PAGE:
|DAILY CALORIE DEFICIT||WEEKLY CALORIE DEFICIT||ESTIMATED WEEKLY WEIGHT LOSS (Kg)||ESTIMATED MONTHLY WEIGHT LOSS (Kg)||ESTIMATED WEEKLY WEIGHT LOSS (Lb)||ESTIMATED MONTHLY WEIGHT LOSS (Lb)|
SO WHAT IS A HEALTHY CALORIE DEFICIT FOR WEIGHT LOSS?
Again, this really depends on a lot of factors and comes down to what you want to achieve and how quickly you want to achieve it, but as mentioned earlier, somewhere between a 500–1000 calorie deficit per day is going to be ideal for most people
This will produce roughly 1-2lbs or 0.5-1kg of weight loss per week.
So, if you currently weigh 90kg and you want to lose 10kg, a deficit of 500 calories per day will get you to your target weight in around 20 weeks (5 months), a deficit of 1000 calories per day will get you to your target weight within 10 weeks (2.5 months).
In reality, you should probably aim for the longer-term end of the scale because weight loss is never plain sailing and is a little more nuanced than a simple mathematical equation.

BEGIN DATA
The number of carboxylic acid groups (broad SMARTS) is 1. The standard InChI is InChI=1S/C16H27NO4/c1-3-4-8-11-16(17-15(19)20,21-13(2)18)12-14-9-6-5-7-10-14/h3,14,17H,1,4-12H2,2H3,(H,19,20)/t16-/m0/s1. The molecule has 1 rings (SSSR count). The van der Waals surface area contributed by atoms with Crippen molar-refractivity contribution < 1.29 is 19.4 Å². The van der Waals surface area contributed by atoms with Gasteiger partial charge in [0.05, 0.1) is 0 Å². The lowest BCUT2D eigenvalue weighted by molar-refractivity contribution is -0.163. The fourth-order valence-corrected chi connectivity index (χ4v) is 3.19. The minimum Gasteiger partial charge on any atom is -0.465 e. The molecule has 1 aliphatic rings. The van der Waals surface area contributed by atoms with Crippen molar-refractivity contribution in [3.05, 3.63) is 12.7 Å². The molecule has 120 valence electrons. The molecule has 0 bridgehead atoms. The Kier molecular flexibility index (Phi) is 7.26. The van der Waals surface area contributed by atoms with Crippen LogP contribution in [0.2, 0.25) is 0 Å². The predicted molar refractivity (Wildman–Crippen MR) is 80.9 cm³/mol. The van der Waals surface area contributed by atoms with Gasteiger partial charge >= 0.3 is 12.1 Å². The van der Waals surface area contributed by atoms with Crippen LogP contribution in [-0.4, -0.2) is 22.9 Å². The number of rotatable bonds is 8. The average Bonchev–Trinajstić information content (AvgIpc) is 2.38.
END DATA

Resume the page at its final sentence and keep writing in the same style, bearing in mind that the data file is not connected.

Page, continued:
Life events like holidays, weddings, work parties, meals out, and drinks with friends will inevitably mean that you’ll be in a calorie surplus, or at least at maintenance for periods of time, which will mean your desired level of weight loss will take longer to achieve.
For this reason. It’s important not to put too much pressure on yourself and aim for a more conservative time period to get the weight off
WHAT ARE THE RISKS OF A LARGE DEFICIT?